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George Soros’s name is synonymous with a slew of adjectives: billionaire, investor, philanthropist and activist. (For many right-wing conspiracy theorists, that laundry list also includes political puppetmaster.) On Wednesday, however, Soros gained one more descriptor: The Financial Times’s 2018 Person of the Year.
Soros’s philanthropy has spanned the globe, beginning with scholarships for black South Africans suffering under apartheid in 1979 and later expanding to the United States, Africa, Asia and Latin America, focusing on promoting accountable and transparent democracy. The famed investor, whose net worth is pegged at $8.3 billion, has continued in his efforts for decades — despite an ever-growing chorus of naysayers and anti-semitic conspiracy theories.
“I’m blamed for everything, including being the Antichrist,” Soros told The Financial Times. “I wish I didn’t have so many enemies, but I take it as an indication that I must be doing something right.”
On the heels of his Person of the Year accolade, here are 10 key facts about Soros.
1. As a teenager in the mid-1940s, Soros survived the Nazi occupation of Hungary.
More than 500,000 Hungarian Jews were killed during the 1944-1945 occupation, but Soros and his family survived by securing false identity papers, and helped others conceal their identities as well.
2. He worked part-time as a railway porter and a nightclub waiter to fund his studies.
Soros left Budapest in 1947 to attend the London School of Economics, but he had to pick up part-time jobs to pay for tuition. While studying at the university, Soros connected with the teachings of philosopher Karl Popper, author of Open Society and Its Enemies.
3. Soros launched his own hedge fund in the early 1970s.
Called Soros Fund Management (later the Quantum Fund), it was the precursor to his fortune and reportedly boasted average annual returns of more than 30 percent per year — not to mention two occasions where it reported gains over 100 percent.
4. He created the Central European University in Budapest.
Soros founded the university in 1991, aiming to encourage critical thinking after the collapse of the Soviet Union. In December 2018, however, the institution was reportedly “forced out” of the country by the government of Prime Minister Viktor Orban.
5. Karl Popper’s teachings inspired Soros’s foundation.
Popper believed that societies can only be successful when they prioritize democratic governance, respect for individual rights and freedom of expression, and in 1993, Soros named his foundation — and outlined its mission — with those ideals in mind.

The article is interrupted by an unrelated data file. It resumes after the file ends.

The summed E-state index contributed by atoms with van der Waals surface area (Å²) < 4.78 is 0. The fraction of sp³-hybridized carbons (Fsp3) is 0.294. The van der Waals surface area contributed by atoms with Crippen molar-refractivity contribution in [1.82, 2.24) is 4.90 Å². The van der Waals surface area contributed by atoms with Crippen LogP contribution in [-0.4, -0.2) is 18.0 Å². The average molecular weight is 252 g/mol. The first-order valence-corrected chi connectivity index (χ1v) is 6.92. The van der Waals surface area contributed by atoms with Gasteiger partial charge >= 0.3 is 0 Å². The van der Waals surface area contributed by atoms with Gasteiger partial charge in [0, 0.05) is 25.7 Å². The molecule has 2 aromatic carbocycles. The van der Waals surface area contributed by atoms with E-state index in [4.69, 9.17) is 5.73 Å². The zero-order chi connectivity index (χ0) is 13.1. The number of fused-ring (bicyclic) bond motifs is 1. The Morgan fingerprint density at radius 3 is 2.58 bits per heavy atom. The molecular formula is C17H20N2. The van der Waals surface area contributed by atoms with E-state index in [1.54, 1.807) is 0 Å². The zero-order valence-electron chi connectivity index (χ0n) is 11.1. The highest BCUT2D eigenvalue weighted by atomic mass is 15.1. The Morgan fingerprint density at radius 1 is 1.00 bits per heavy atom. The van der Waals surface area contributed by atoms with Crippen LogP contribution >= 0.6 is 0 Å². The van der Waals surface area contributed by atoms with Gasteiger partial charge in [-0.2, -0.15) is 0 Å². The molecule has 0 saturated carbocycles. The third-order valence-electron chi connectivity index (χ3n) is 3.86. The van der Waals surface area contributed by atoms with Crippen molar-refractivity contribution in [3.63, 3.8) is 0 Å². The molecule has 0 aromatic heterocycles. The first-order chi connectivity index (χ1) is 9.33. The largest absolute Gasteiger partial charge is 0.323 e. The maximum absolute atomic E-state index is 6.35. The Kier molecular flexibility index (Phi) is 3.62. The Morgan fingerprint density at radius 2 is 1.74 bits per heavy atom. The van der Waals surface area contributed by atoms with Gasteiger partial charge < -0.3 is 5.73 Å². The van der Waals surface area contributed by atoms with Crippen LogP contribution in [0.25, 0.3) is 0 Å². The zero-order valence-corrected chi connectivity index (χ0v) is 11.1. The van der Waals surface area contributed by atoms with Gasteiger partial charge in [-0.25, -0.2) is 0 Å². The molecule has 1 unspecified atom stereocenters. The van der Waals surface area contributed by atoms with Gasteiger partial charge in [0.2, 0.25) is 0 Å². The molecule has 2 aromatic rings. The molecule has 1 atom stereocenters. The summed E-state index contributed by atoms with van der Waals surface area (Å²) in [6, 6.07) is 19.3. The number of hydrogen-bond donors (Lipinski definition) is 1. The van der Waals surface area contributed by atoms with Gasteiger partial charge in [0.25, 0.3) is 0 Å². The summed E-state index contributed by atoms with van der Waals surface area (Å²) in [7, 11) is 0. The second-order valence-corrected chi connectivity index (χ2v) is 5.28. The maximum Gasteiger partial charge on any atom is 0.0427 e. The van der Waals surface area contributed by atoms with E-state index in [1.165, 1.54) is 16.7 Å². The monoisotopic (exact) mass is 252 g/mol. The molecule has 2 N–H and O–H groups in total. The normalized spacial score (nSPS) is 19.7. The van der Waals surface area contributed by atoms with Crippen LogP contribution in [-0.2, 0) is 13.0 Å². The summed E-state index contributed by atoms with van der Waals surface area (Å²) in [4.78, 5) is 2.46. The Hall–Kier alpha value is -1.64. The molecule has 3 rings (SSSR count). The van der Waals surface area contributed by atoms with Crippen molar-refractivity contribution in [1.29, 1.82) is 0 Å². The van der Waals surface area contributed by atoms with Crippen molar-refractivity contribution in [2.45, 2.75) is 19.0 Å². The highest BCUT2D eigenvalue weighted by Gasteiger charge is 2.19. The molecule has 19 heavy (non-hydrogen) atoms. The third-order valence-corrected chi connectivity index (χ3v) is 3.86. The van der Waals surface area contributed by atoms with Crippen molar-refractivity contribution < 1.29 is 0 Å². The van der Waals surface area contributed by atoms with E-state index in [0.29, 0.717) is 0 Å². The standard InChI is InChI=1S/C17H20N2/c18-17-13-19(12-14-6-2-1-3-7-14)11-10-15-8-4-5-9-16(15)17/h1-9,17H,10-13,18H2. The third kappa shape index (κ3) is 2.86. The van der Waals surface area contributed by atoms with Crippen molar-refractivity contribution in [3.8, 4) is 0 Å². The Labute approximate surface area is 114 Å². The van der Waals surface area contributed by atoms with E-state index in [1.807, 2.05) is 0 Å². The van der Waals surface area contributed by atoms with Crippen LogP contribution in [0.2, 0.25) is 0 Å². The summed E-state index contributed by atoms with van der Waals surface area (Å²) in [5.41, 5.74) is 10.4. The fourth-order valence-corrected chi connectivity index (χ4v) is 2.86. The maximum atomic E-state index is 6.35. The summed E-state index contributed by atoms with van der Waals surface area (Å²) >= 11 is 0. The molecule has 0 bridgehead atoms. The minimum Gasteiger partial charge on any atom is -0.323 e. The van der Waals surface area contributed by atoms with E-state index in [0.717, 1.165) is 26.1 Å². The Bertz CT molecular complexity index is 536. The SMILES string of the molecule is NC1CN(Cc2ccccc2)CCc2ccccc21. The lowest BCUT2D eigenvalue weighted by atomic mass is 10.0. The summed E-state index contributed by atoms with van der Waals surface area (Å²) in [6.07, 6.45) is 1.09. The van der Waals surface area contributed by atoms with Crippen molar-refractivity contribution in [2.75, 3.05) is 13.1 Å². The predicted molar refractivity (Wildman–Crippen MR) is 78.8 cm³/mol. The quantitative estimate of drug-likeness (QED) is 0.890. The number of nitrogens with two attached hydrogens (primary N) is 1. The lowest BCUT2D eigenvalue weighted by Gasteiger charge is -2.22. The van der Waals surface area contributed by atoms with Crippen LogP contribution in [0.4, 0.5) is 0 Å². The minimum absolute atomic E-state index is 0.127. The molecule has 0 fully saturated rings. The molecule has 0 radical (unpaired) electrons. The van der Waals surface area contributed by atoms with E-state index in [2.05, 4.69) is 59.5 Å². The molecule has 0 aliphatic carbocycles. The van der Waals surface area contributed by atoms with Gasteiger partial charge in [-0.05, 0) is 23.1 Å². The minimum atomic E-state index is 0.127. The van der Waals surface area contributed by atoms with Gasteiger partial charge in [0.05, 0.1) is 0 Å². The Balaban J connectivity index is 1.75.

6. He once earned $1 billion in a single day.
Soros bet $10 billion against the British pound in September 1992, which earned him $1 billion in profits within 24 hours — and almost $2 billion total. The move earned him the nickname “the man who broke the Bank of England.”
7. He’s vilified as a sort of “bogeyman” by conspiracy theorists and President Trump alike.
Many conspiracy theorists and white nationalists perceive Soros as a “master manipulator” of global politics, and President Trump himself has alluded to similar ideas, even refusing to rule out that Soros funded the migrant caravan in Mexico. (There is no evidence to support this.)
8. Before the 2016 presidential election, Soros bet that Donald Trump’s victory would negatively affect the markets.
Soros was one of Hillary Clinton’s most prominent campaign donors, and he made an incorrect prediction that the stock market would drop if Trump won the election.
9. He’s given away more than $32 billion to fund the Open Society Foundations’ global initiatives.
Since 1984, Soros has directed that his foundation support people and organizations around the world fighting for accountable government, equality, freedom of speech and more. In 2017, Soros donated $18 billion of his personal fortune to fund his foundations’ future projects.
10. In October 2018, a pipe bomb was delivered to Soros’s New York home.
A number of prominent Democrats — including former Secretary of Hillary Clinton, former President Barack Obama, former Vice President Joseph R. Biden Jr. and more — received similar pipe bombs over the span of a few days. No one was hurt, and the device found at Soros’s residence was “proactively detonated” by bomb squad technicians.
December 20, 2018 at 03:09PM